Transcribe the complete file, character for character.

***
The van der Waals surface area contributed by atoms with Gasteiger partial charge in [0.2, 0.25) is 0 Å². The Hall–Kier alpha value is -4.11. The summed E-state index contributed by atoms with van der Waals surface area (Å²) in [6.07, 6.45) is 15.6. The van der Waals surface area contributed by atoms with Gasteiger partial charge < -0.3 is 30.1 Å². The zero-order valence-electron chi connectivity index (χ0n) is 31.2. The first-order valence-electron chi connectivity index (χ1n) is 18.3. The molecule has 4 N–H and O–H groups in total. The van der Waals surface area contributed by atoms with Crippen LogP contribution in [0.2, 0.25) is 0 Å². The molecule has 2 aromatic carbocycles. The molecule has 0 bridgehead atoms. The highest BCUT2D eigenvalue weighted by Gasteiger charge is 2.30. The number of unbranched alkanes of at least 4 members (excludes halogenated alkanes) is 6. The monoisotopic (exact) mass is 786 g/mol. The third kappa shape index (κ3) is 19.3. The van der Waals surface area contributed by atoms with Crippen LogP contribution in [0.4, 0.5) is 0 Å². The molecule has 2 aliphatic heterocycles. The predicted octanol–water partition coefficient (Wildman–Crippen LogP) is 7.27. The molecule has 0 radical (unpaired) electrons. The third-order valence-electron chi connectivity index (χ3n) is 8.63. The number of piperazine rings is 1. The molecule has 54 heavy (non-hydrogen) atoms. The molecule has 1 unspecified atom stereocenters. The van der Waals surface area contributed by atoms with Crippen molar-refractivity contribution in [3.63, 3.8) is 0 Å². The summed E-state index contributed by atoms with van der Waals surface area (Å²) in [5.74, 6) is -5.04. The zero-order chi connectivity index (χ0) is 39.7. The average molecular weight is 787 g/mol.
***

The van der Waals surface area contributed by atoms with Gasteiger partial charge in [0.2, 0.25) is 0 Å². The Hall–Kier alpha value is -4.11. The summed E-state index contributed by atoms with van der Waals surface area (Å²) in [6.07, 6.45) is 15.6. The van der Waals surface area contributed by atoms with Gasteiger partial charge < -0.3 is 30.1 Å². The zero-order valence-electron chi connectivity index (χ0n) is 31.2. The first-order valence-electron chi connectivity index (χ1n) is 18.3. The molecule has 4 N–H and O–H groups in total. The van der Waals surface area contributed by atoms with Crippen LogP contribution in [0.2, 0.25) is 0 Å². The molecule has 2 aromatic carbocycles. The molecule has 0 bridgehead atoms. The highest BCUT2D eigenvalue weighted by Gasteiger charge is 2.30. The number of unbranched alkanes of at least 4 members (excludes halogenated alkanes) is 6. The monoisotopic (exact) mass is 786 g/mol. The third kappa shape index (κ3) is 19.3. The van der Waals surface area contributed by atoms with Crippen LogP contribution in [0.4, 0.5) is 0 Å². The molecule has 2 aliphatic heterocycles. The predicted octanol–water partition coefficient (Wildman–Crippen LogP) is 7.27. The molecule has 0 radical (unpaired) electrons. The third-order valence-electron chi connectivity index (χ3n) is 8.63. The number of piperazine rings is 1. The molecule has 54 heavy (non-hydrogen) atoms. The molecule has 1 unspecified atom stereocenters. The van der Waals surface area contributed by atoms with Crippen molar-refractivity contribution in [3.63, 3.8) is 0 Å². The summed E-state index contributed by atoms with van der Waals surface area (Å²) in [5.74, 6) is -5.04. The zero-order chi connectivity index (χ0) is 39.7. The average molecular weight is 787 g/mol.